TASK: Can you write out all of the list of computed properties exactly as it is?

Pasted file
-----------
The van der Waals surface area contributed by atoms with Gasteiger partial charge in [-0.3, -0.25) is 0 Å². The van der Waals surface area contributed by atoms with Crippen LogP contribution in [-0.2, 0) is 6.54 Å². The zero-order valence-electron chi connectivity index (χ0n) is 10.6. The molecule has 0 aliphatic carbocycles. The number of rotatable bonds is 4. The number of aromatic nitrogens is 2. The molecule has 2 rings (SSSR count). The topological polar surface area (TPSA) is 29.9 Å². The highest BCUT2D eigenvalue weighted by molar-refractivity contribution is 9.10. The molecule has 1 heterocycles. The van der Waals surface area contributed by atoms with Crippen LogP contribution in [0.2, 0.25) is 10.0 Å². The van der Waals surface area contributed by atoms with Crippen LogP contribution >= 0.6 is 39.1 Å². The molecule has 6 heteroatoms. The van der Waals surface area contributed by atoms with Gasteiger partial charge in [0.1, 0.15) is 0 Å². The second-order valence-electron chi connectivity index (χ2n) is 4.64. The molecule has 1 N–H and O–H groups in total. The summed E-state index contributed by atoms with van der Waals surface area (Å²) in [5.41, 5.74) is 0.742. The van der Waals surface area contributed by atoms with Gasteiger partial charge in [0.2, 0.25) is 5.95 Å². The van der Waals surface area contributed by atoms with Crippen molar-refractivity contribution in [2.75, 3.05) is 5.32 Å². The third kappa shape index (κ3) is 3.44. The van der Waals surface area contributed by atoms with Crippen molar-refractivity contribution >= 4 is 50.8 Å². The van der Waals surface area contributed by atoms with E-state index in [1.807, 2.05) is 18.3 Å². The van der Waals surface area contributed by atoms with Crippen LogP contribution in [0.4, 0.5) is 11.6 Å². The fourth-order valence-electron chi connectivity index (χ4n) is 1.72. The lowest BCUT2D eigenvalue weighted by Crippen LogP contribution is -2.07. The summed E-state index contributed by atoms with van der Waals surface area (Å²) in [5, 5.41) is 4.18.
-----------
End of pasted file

The van der Waals surface area contributed by atoms with Gasteiger partial charge in [-0.3, -0.25) is 0 Å². The van der Waals surface area contributed by atoms with Crippen LogP contribution in [-0.2, 0) is 6.54 Å². The zero-order valence-electron chi connectivity index (χ0n) is 10.6. The molecule has 0 aliphatic carbocycles. The number of rotatable bonds is 4. The number of aromatic nitrogens is 2. The molecule has 2 rings (SSSR count). The topological polar surface area (TPSA) is 29.9 Å². The highest BCUT2D eigenvalue weighted by molar-refractivity contribution is 9.10. The molecule has 1 heterocycles. The van der Waals surface area contributed by atoms with Crippen LogP contribution in [0.2, 0.25) is 10.0 Å². The van der Waals surface area contributed by atoms with Crippen LogP contribution >= 0.6 is 39.1 Å². The molecule has 6 heteroatoms. The van der Waals surface area contributed by atoms with Gasteiger partial charge in [0.1, 0.15) is 0 Å². The second-order valence-electron chi connectivity index (χ2n) is 4.64. The molecule has 1 N–H and O–H groups in total. The summed E-state index contributed by atoms with van der Waals surface area (Å²) in [5.41, 5.74) is 0.742. The van der Waals surface area contributed by atoms with Gasteiger partial charge in [0.2, 0.25) is 5.95 Å². The van der Waals surface area contributed by atoms with Crippen molar-refractivity contribution in [2.75, 3.05) is 5.32 Å². The third kappa shape index (κ3) is 3.44. The van der Waals surface area contributed by atoms with Crippen molar-refractivity contribution >= 4 is 50.8 Å². The van der Waals surface area contributed by atoms with E-state index in [1.807, 2.05) is 18.3 Å². The van der Waals surface area contributed by atoms with Crippen LogP contribution in [0.4, 0.5) is 11.6 Å². The fourth-order valence-electron chi connectivity index (χ4n) is 1.72. The lowest BCUT2D eigenvalue weighted by Crippen LogP contribution is -2.07. The summed E-state index contributed by atoms with van der Waals surface area (Å²) in [5, 5.41) is 4.18.